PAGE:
Instructional Planning

To teach for understanding is to provide the sort of intellectual diet that yields thoughtful, capable, confident learners—and citizens. Said another way, the more powerful the curriculum, the greater the possibilities for the classroom, the teacher, and the students. Even in the presence of high-quality curriculum, however, the job of the teacher is far from complete. If we see ourselves predominantly as teachers of curriculum—even exemplary curriculum—we have forgotten half of our professional role. We are also teachers of human beings. The essence of our job is making sure that the curriculum serves as a catalyst for powerful learning for students who, with our guidance and support, become skilled in and committed to the process of learning.
Carol Ann Tomlinson and Jay McTighe

Big Ideas

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Fisher, Frey, and Hite (2016) state, "Expert educators have learned that careful planning is key to advancing student learning… Without a clear plan, teachers and students may get somewhere, but it may not be where they needed to go." Hattie (2012) suggests the most powerful type of planning involves teams creating their lessons together. As architects planning monumental buildings, teachers are creating the foundations and structures for continual learning opportunities through differentiated instructional experiences. We can think of differentiation as a bridge connecting our students to where they need to go. Without it, students are left behind on the island of uncertainty.

In this unit, we will explore and examine:

  • Planning: Backwards Design / Understanding by Design
  • Planning for Differentiation
  • Planning Formal and Informal Assessments
  • Analyzing Assessments

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Planning

Overview

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Wiggins and McTighe (2005) developed process by which the end is examined before instruction was planned out. Their suggestion of three basic steps formed the backbone of Understanding by Design:
  • Identifying desired results.
  • Determining acceptable evidence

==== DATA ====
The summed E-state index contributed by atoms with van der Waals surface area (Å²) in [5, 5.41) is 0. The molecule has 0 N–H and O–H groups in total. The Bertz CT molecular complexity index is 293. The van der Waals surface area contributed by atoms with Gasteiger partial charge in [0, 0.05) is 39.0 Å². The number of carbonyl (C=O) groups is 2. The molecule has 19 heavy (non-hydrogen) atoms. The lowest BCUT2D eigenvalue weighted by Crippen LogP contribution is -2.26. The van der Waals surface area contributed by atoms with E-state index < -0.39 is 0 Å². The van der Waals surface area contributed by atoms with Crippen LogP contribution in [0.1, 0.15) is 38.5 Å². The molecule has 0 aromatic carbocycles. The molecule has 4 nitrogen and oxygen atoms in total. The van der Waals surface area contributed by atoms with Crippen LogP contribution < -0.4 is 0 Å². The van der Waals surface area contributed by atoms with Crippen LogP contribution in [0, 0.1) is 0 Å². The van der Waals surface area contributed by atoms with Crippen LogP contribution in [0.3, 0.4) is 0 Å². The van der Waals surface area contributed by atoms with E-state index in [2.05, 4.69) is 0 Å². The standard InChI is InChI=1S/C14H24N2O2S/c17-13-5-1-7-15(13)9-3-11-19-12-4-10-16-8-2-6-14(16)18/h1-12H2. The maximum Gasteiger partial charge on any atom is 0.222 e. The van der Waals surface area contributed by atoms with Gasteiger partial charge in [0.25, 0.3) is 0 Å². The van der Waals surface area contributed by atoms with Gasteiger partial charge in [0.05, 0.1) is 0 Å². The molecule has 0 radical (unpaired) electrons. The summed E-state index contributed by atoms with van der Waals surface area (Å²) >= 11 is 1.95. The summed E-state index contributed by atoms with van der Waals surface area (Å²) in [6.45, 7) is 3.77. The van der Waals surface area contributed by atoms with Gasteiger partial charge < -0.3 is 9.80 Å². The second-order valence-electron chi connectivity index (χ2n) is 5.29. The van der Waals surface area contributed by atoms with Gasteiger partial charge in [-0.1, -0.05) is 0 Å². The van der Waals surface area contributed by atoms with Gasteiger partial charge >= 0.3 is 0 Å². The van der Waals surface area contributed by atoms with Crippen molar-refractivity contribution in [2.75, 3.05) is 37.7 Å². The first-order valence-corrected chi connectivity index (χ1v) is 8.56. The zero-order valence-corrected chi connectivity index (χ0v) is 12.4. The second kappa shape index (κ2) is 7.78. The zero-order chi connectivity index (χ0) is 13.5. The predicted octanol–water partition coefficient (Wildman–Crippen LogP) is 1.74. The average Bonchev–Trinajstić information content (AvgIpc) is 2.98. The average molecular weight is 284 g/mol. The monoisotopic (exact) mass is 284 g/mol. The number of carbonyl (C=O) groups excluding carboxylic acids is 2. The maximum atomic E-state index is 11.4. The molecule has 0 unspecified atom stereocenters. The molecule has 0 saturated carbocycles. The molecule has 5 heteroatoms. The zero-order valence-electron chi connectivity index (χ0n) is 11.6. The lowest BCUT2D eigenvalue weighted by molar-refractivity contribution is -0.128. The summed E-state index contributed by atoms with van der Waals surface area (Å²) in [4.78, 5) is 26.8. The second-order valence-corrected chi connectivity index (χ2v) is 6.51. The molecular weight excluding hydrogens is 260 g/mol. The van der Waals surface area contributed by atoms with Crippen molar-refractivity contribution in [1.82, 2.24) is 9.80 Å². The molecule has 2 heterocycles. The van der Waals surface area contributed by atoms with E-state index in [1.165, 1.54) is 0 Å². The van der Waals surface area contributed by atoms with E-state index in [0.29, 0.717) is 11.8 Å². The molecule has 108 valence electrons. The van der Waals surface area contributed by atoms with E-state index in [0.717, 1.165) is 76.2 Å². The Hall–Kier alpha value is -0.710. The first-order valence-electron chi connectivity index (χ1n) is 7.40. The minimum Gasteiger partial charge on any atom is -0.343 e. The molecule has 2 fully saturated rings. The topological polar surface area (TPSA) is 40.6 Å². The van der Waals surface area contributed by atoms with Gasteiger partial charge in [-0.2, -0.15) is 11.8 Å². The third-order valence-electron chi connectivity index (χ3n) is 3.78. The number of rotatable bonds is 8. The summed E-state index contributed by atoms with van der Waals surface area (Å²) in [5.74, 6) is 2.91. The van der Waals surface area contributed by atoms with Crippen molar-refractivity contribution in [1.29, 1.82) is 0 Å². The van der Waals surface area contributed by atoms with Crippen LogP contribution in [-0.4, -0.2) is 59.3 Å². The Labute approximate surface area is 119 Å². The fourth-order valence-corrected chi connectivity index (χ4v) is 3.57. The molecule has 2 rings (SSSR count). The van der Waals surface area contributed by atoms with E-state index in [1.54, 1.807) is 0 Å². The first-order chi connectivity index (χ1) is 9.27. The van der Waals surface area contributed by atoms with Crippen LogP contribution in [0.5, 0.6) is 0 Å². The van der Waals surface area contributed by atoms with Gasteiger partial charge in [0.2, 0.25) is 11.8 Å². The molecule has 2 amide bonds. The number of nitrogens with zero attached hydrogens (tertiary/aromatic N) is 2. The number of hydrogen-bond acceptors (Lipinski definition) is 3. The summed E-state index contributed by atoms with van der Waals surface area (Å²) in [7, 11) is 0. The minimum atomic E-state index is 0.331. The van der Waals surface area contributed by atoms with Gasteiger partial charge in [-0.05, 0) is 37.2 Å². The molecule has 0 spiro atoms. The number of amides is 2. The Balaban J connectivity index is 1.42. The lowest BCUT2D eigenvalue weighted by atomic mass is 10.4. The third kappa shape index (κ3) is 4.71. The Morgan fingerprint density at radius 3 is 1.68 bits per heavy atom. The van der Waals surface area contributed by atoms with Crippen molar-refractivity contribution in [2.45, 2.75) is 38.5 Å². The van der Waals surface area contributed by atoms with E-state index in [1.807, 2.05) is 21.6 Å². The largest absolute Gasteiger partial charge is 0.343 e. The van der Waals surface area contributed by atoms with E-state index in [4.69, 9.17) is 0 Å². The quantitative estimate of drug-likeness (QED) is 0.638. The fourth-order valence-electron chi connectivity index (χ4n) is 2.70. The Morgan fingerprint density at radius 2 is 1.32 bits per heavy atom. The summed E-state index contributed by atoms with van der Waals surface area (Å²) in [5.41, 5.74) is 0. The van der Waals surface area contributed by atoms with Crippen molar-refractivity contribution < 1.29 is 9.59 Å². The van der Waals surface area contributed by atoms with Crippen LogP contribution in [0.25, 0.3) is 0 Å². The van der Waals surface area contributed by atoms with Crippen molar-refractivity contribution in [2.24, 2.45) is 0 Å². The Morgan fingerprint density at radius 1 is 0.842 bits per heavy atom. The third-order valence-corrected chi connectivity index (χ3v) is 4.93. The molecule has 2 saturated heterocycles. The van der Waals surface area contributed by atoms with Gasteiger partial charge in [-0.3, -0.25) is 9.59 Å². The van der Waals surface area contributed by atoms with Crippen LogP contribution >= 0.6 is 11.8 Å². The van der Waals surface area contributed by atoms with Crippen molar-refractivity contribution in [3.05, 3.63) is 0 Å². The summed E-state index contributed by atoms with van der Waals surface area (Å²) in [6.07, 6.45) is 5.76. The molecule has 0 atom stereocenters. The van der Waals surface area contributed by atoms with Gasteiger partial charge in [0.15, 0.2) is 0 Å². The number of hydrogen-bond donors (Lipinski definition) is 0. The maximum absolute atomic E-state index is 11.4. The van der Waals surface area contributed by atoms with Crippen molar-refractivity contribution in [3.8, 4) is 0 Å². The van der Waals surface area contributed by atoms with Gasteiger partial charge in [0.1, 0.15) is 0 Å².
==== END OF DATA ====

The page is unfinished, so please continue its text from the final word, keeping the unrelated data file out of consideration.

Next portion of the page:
• Planning learning experiences and instruction

In this unit, we will explore the works of Wiggins and McTighe and how UbD® design works with the G.R.R. framework. Click on the different tabs above to view videos and download information, strategies, and ideas.

Downloads

The following documents are only available in PDF format and accessible to San Antonio ISD employees only. For inquiries on these documents, please email 21stcenturylearning@saisd.net.

Video

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Planning for Differentiation

Overview

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Carol Tomlinson’s framework for differentiation describes a process for considering the learning styles, abilities, and interests of learners in order to create educational experiences that balance challenge with success. Tomlinson (2009) suggests these experiences can be differentiated in one or more aspects of the curriculum: content, process, and product. Within the G.R.R. model, focused instruction provides time to introduce new concepts for all students and to ensure they are all exposed to grade-level thinking. It is in the guided instruction, collaborative learning, and independent learning phases of the framework that differentiation takes place.

With that in mind, differentiation must be purposeful, planned, and custom-tailored to meet the needs of students. In this section, we will examine what is meant by differentiation and how to plan for differentiation. Click on the different tabs above to view videos and download information, strategies, and ideas.